Doppler Frequency Shift (DFS) [44] occurs due to the relative motion between the transmitter and receiver of a wireless device. According to the Carrier Amplitude and Phase Recovery Method (CARM), the fundamental reason for DFS is the variation in signal propagation paths. It is possible to represent the shift caused by the reflected signals as
f D ( t ) = 1 λ ¯ d d t d ( t ) = f d d t τ ( t )
where λ ¯ represents the signal’s wavelength, f represents the subcarrier frequency, and τ ( t ) represents the time it takes for the signal to travel. Also, d ( t ) represents the distance of the path where there is no direct line of sight.
DFS occurs when volunteers perform gestures that cause various body parts to move at different speeds, especially when the movements are relatively large. Assuming that the vector of velocity v at each timestamp causes cumulative DFS, note that for k transmitter-receiver links, the DFS F D k ( v ) can be calculated using the given formula.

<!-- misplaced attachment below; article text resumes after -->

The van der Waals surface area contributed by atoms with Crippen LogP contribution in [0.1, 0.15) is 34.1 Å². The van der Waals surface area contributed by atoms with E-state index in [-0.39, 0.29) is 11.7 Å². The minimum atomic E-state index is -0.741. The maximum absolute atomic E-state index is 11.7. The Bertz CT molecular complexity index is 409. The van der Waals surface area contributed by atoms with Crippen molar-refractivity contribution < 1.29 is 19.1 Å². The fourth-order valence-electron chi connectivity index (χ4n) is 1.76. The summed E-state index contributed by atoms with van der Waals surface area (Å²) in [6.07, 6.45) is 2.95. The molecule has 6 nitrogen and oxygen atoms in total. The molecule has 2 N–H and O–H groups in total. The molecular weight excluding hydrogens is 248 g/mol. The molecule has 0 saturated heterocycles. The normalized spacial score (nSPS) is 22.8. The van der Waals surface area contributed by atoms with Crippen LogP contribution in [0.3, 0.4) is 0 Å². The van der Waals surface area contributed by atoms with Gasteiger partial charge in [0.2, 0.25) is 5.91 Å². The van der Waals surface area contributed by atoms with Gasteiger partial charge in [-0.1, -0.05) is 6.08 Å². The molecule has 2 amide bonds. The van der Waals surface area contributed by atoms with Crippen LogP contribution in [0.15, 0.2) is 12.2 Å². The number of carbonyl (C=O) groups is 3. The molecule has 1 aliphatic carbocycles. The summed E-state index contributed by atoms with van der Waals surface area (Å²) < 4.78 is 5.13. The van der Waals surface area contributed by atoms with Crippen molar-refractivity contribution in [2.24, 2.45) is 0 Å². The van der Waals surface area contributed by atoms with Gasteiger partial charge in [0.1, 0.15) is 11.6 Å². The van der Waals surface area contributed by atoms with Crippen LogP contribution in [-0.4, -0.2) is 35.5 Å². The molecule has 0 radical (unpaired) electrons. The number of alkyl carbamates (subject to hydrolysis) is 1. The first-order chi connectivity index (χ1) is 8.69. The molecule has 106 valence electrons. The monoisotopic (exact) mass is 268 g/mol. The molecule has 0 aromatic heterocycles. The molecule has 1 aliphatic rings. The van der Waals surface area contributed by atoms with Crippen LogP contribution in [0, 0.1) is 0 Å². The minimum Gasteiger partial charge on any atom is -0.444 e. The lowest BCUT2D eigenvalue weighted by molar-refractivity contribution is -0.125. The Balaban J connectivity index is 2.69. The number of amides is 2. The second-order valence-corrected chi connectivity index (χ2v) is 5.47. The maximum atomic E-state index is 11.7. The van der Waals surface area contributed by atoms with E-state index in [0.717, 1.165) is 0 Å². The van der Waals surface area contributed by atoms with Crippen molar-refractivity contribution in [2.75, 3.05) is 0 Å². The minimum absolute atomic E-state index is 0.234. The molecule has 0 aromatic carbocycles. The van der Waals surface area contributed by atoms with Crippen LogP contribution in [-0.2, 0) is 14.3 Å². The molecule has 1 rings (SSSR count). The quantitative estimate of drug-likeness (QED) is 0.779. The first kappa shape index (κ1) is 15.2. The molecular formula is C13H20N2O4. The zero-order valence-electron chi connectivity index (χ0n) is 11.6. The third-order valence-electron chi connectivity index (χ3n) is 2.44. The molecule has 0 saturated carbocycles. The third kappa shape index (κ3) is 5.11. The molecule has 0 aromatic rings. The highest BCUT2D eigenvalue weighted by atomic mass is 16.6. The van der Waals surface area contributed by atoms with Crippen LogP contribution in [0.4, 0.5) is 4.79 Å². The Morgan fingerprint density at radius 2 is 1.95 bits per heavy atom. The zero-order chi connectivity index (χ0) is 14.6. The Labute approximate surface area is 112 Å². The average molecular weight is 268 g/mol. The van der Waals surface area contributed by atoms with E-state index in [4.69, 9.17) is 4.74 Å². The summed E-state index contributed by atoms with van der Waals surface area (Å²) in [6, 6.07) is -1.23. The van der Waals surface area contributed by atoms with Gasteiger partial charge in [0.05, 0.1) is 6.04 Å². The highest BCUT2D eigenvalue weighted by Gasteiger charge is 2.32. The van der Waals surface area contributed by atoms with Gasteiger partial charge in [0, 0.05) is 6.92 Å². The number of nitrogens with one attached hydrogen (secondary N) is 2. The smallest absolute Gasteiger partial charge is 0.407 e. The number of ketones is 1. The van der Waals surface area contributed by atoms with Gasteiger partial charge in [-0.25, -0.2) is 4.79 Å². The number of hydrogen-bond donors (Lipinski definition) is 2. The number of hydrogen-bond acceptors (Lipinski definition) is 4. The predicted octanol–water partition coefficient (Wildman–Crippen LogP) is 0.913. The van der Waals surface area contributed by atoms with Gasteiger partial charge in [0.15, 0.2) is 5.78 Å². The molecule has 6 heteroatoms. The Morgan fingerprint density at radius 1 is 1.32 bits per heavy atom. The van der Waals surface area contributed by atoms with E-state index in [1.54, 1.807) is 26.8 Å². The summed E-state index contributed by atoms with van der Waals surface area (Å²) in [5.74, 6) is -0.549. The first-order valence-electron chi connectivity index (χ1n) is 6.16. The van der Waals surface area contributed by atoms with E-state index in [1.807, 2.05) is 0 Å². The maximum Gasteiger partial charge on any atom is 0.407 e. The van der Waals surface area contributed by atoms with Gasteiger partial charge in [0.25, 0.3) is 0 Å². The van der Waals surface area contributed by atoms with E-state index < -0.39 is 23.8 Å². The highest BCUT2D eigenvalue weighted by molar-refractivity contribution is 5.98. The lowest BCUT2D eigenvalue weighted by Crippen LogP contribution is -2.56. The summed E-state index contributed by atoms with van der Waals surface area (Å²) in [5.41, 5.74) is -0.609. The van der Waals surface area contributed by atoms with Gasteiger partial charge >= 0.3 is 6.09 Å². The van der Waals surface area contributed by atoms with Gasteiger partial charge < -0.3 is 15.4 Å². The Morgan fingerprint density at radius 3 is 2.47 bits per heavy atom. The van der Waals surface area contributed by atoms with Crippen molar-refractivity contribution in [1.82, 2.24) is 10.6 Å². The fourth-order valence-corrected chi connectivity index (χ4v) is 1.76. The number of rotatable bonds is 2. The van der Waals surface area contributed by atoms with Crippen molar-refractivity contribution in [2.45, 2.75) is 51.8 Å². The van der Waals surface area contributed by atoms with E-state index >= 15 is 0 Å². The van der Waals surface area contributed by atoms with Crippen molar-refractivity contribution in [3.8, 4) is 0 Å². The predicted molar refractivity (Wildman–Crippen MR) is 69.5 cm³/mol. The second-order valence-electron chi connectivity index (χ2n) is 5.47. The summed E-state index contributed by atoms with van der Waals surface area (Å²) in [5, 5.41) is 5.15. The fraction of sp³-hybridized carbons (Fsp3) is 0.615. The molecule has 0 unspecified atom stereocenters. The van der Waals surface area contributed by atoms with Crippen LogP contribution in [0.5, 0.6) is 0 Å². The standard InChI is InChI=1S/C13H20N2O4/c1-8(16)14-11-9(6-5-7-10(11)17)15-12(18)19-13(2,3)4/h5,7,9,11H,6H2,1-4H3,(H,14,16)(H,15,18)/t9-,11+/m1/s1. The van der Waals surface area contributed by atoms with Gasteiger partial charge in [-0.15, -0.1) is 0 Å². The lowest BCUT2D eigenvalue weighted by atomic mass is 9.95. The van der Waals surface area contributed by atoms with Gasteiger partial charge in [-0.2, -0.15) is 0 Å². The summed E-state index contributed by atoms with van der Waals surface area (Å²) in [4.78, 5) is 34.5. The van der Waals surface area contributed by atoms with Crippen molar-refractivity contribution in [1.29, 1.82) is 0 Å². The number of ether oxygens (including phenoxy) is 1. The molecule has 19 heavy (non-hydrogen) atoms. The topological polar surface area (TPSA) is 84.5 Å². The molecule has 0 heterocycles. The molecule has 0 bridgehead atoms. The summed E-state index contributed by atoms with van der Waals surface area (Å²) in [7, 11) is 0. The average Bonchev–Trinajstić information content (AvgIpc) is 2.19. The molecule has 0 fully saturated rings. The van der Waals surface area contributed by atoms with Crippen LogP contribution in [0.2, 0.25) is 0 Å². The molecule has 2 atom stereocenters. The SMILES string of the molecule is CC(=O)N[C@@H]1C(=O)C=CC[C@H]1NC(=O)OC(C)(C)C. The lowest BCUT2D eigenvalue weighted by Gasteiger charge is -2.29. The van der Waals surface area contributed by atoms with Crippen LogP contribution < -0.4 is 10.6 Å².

F D k ( v ) = c x k v x + c y k v y
The location of the transmitter-receiver link determines c x k and c y k . v x represents the user’s facial direction, v y represents the vertical direction [45]. c x k and c y k can be used to find the optimal solution of v x . v y can be separated from the measured DFS using CSI [6]. v x and v y can be used to represent the body velocity distribution (BVP). The same operations can be carried out by several users in various forms.

4.2. Personalized Federated Learning

Below, we first review the traditional FL objective function and then introduce the objective function of PFL. Our empirical observations of performance degradation of global models in PFL and our desire to reduce incompatibilities between local knowledge motivate us to provide pFedBKD.
We generate personalized models for different clients adapted to the client’s local data distribution as the ultimate goal. The dataset in this article consists of supervised WiFi-based gesture recognition data. Each client has its data set D k , with a total of K clients (wireless devices). A piece of data consists of x input and y tags. All client data sets form D = k = 1 K D k . We first review the classic FL system, whose goal is to reduce the total experience loss:
min w F ( w ) = k = 1 K | D k | | D | F k ( w )